The historically best known and most researched mistresses are the royal mistresses of European monarchs, for example Diane de Poitiers, Barbara Villiers, Nell Gwyn and Madame de Pompadour. However, the keeping of a mistress in Europe was not confined to royalty and nobility but permeated down through the social ranks. Anyone who could afford a mistress could have one (or more), regardless of social position. A wealthy merchant or a young noble might have a kept woman. Being a mistress was typically an occupation for a younger woman who, if she was fortunate, might go on to marry her lover or another man of rank. The ballad The Three Ravens (published in 1611, but possibly older) extolls the loyal mistress of a slain knight, who buries her dead lover and then dies of the exertion, as she was in an advanced stage of pregnancy. It is noteworthy that the ballad-maker assigned this role to the knight's mistress ("leman" was the term common at the time) rather than to his wife.

In the courts of Europe, particularly Versailles and Whitehall in the 17th and 18th centuries, a mistress often wielded great power and influence. A king might hold numerous mistresses but have a single "favourite mistress" or "official mistress" (in French, "maîtresse en titre"), as with Louis XV and Madame de Pompadour. The mistresses of both Louis XV (especially Madame de Pompadour) and Charles II were often considered to exert great influence over their lovers, the relationships being open secrets. Other than wealthy merchants and kings, Alexander VI is but one example of a Pope who kept mistresses, in violation of the celibacy vows required by the Catholic church. While the extremely wealthy might keep a mistress for life (as George II of England did with "Mrs Howard"), even after they were no longer romantically linked, such was not the case for most kept women. In 1736, when George II was newly ascendant, Henry Fielding (in Pasquin) has his Lord Place say, "…but, miss, every one now keeps and is kept; there are no such things as marriages now-a-days, unless merely Smithfield contracts, and that for the support of families; but then the husband and wife both take into keeping within a fortnight."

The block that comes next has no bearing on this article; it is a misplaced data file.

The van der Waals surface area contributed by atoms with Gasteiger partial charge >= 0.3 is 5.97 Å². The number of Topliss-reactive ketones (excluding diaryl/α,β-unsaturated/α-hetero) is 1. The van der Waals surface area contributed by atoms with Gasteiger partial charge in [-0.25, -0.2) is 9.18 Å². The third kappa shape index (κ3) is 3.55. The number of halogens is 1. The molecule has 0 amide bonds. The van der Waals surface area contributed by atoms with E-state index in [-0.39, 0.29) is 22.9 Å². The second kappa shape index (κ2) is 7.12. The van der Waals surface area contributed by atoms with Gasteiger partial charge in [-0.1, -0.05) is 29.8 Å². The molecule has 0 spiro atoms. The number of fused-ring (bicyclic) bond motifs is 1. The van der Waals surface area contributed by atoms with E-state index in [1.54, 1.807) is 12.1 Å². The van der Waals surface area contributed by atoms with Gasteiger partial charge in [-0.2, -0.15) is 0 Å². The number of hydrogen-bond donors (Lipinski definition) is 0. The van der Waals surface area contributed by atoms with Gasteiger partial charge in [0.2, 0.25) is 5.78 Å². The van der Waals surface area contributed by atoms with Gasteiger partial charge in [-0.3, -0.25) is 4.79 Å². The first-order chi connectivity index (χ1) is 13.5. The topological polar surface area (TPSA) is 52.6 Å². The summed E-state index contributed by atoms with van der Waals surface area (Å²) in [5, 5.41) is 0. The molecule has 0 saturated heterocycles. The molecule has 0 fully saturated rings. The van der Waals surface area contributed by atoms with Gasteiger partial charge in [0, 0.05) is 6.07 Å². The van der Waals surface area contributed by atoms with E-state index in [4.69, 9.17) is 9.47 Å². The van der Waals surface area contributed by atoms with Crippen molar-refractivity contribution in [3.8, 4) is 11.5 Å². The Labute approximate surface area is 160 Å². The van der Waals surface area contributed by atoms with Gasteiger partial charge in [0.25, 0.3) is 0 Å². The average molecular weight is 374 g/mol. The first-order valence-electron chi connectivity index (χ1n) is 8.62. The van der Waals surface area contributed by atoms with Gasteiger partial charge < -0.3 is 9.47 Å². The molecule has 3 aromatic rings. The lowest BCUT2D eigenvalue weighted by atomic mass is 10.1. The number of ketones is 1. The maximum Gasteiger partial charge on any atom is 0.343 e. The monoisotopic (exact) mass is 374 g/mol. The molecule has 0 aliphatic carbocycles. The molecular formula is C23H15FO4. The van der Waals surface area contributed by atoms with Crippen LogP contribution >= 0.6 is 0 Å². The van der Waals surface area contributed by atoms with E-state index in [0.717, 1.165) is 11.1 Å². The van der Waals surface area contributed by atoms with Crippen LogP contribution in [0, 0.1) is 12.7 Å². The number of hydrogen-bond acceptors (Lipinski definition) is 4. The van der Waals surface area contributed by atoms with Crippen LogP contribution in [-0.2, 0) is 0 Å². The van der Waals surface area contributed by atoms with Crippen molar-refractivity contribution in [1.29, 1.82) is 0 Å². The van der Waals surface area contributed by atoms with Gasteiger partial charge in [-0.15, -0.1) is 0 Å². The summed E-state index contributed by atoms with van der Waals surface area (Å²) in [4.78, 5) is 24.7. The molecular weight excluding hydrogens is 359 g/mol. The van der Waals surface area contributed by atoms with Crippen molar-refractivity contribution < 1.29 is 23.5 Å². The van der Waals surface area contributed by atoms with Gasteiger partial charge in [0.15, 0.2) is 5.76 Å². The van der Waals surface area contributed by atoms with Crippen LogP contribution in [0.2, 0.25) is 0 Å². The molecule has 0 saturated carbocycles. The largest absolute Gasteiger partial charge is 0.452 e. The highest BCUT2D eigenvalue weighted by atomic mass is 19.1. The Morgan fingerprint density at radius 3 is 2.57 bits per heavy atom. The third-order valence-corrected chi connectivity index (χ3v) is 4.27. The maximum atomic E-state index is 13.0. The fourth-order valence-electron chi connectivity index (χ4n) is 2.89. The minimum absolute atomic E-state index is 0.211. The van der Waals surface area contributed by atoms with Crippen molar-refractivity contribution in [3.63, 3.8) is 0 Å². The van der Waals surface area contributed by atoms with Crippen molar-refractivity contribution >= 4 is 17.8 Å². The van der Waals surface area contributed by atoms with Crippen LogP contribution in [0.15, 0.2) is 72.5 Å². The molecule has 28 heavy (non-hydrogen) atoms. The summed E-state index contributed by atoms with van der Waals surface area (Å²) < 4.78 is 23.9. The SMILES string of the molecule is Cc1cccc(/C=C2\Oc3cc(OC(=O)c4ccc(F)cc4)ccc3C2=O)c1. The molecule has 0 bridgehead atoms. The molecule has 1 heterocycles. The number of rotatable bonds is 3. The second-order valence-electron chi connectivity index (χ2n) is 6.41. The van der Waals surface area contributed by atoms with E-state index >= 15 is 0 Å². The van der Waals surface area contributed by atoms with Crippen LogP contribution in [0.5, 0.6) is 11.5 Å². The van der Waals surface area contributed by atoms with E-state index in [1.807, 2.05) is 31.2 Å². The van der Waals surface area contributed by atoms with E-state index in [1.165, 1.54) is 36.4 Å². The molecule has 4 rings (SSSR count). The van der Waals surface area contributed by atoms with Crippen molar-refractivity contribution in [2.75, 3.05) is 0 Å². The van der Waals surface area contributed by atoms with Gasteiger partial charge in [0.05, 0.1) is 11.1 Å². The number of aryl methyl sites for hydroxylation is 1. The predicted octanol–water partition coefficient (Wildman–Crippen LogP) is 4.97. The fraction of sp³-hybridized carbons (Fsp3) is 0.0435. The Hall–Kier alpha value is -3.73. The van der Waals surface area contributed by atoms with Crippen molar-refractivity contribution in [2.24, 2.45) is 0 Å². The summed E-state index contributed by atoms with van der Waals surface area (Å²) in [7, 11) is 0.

During the 19th century, a time in which morals became more puritanical, the keeping of a mistress became more circumspect, but conversely the tightening of morality also created a greater desire for a man to have a mistress. When an upper class man married a woman of equal rank, as was the norm, it was likely that she had been strictly brought up to believe that sexual intercourse was firmly for procreation rather than recreation. Some men thus went to a mistress if they wanted a less prudish female companion.[citation needed]

It occasionally occurs that the mistress is in a superior position both financially and socially to her lover. Catherine the Great was known to have been the mistress of several men during her reign; however, like many powerful women of her era, in spite of being a widow free to marry, she chose not to share her power with a husband, preferring to maintain absolute power alone. In literature, D. H. Lawrence's work Lady Chatterley's Lover portrays a situation where a woman becomes the mistress of her husband's gamekeeper. Until recently, a woman's taking a lover socially inferior to herself was considered much more shocking than the reverse situation.

20th century

During the 20th century, as many women became better educated and more able to support themselves, fewer women found satisfaction in the position of being a mistress and were more likely to pursue relationships with unmarried men. Since divorce became more socially acceptable, it was now easier for men to divorce their wives and marry the women who, in earlier eras, would have been their mistresses. However, the practice of having a mistress still existed among some married men, especially the wealthy. In Europe, for example, many cultures continued to acknowledge and condone the practice of keeping mistresses.

Men's Essential: The Scarf

One way to show that you are next level is to add a scarf to your repertoire.

Shamballa Bracelets

In Tibetan Buddhist tradition, Shambhala (also spelled Shambala or Shamballa; Tibetan: བདེ་འབྱུང་; Wylie: bde 'byung, pron. De-jung) is a mythical kingdom hidden somewhere in Inner Asia. It is mentioned in various ancient texts, including the Kalachakra Tantra and the ancient texts of the Zhang Zhung culture which predated Tibetan Buddhism in western Tibet. The Bön scriptures speak of a closely related land called Olmolungring.